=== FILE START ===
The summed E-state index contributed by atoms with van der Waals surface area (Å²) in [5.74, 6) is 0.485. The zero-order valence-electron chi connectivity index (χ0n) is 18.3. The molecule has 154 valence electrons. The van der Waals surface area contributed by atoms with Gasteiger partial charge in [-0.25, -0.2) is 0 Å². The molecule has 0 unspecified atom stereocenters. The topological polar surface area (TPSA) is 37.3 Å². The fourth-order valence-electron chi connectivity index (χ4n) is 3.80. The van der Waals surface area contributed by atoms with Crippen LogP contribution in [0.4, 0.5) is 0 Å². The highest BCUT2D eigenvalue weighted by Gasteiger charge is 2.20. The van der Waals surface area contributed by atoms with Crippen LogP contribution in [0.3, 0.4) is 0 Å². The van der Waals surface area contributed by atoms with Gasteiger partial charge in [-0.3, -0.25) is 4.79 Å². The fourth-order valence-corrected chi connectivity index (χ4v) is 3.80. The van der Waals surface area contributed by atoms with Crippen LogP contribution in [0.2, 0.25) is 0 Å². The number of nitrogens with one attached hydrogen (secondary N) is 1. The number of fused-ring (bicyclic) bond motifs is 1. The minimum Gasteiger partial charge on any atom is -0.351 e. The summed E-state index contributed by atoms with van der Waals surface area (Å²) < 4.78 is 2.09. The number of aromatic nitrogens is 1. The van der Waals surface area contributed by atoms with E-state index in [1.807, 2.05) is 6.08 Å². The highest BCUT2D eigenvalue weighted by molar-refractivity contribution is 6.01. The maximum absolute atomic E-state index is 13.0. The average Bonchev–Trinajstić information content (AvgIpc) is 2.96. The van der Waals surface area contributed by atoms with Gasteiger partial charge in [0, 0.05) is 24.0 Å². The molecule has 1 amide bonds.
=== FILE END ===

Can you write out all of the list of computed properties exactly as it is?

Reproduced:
The summed E-state index contributed by atoms with van der Waals surface area (Å²) in [5.74, 6) is 0.485. The zero-order valence-electron chi connectivity index (χ0n) is 18.3. The molecule has 154 valence electrons. The van der Waals surface area contributed by atoms with Gasteiger partial charge in [-0.25, -0.2) is 0 Å². The molecule has 0 unspecified atom stereocenters. The topological polar surface area (TPSA) is 37.3 Å². The fourth-order valence-electron chi connectivity index (χ4n) is 3.80. The van der Waals surface area contributed by atoms with Crippen LogP contribution in [0.4, 0.5) is 0 Å². The highest BCUT2D eigenvalue weighted by Gasteiger charge is 2.20. The van der Waals surface area contributed by atoms with Crippen LogP contribution in [0.3, 0.4) is 0 Å². The van der Waals surface area contributed by atoms with Gasteiger partial charge in [-0.3, -0.25) is 4.79 Å². The fourth-order valence-corrected chi connectivity index (χ4v) is 3.80. The van der Waals surface area contributed by atoms with Crippen LogP contribution in [0.2, 0.25) is 0 Å². The number of nitrogens with one attached hydrogen (secondary N) is 1. The number of fused-ring (bicyclic) bond motifs is 1. The minimum Gasteiger partial charge on any atom is -0.351 e. The summed E-state index contributed by atoms with van der Waals surface area (Å²) < 4.78 is 2.09. The number of aromatic nitrogens is 1. The van der Waals surface area contributed by atoms with E-state index in [1.807, 2.05) is 6.08 Å². The highest BCUT2D eigenvalue weighted by molar-refractivity contribution is 6.01. The maximum absolute atomic E-state index is 13.0. The average Bonchev–Trinajstić information content (AvgIpc) is 2.96. The van der Waals surface area contributed by atoms with Gasteiger partial charge in [0, 0.05) is 24.0 Å². The molecule has 1 amide bonds.